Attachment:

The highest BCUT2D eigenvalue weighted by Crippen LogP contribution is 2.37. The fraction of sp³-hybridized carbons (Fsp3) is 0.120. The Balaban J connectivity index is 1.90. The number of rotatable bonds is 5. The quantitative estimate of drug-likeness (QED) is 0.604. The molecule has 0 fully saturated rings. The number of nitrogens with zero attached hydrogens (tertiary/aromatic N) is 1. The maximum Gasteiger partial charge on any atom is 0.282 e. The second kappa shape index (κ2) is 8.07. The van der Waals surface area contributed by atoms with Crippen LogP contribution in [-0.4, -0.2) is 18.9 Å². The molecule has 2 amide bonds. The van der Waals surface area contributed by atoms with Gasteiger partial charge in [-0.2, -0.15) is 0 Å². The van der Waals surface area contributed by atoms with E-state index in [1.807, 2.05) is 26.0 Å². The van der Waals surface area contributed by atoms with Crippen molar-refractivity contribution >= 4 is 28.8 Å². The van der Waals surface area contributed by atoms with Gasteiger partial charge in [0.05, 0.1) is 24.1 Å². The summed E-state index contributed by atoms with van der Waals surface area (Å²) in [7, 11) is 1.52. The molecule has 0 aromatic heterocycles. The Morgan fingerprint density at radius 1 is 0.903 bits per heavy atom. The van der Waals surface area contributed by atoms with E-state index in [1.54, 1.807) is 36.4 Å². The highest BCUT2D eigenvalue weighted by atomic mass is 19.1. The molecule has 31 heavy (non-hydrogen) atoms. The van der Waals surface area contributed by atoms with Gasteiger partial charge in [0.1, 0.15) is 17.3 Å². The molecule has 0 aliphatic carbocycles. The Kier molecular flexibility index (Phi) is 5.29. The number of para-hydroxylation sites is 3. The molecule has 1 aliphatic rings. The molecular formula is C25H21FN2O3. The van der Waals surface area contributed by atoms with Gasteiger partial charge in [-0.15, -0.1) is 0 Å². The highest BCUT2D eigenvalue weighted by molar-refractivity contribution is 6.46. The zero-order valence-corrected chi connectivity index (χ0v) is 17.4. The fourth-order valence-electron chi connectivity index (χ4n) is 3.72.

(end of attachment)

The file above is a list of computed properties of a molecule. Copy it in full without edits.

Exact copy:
The highest BCUT2D eigenvalue weighted by Crippen LogP contribution is 2.37. The fraction of sp³-hybridized carbons (Fsp3) is 0.120. The Balaban J connectivity index is 1.90. The number of rotatable bonds is 5. The quantitative estimate of drug-likeness (QED) is 0.604. The molecule has 0 fully saturated rings. The number of nitrogens with zero attached hydrogens (tertiary/aromatic N) is 1. The maximum Gasteiger partial charge on any atom is 0.282 e. The second kappa shape index (κ2) is 8.07. The van der Waals surface area contributed by atoms with Crippen LogP contribution in [-0.4, -0.2) is 18.9 Å². The molecule has 2 amide bonds. The van der Waals surface area contributed by atoms with Gasteiger partial charge in [-0.2, -0.15) is 0 Å². The van der Waals surface area contributed by atoms with E-state index in [1.807, 2.05) is 26.0 Å². The van der Waals surface area contributed by atoms with Crippen molar-refractivity contribution >= 4 is 28.8 Å². The van der Waals surface area contributed by atoms with Gasteiger partial charge in [0.05, 0.1) is 24.1 Å². The summed E-state index contributed by atoms with van der Waals surface area (Å²) in [7, 11) is 1.52. The molecule has 0 aromatic heterocycles. The Morgan fingerprint density at radius 1 is 0.903 bits per heavy atom. The van der Waals surface area contributed by atoms with E-state index in [1.54, 1.807) is 36.4 Å². The highest BCUT2D eigenvalue weighted by atomic mass is 19.1. The molecule has 31 heavy (non-hydrogen) atoms. The van der Waals surface area contributed by atoms with Gasteiger partial charge in [0.1, 0.15) is 17.3 Å². The molecule has 0 aliphatic carbocycles. The Kier molecular flexibility index (Phi) is 5.29. The number of para-hydroxylation sites is 3. The molecule has 1 aliphatic rings. The molecular formula is C25H21FN2O3. The van der Waals surface area contributed by atoms with Gasteiger partial charge in [-0.15, -0.1) is 0 Å². The highest BCUT2D eigenvalue weighted by molar-refractivity contribution is 6.46. The zero-order valence-corrected chi connectivity index (χ0v) is 17.4. The fourth-order valence-electron chi connectivity index (χ4n) is 3.72.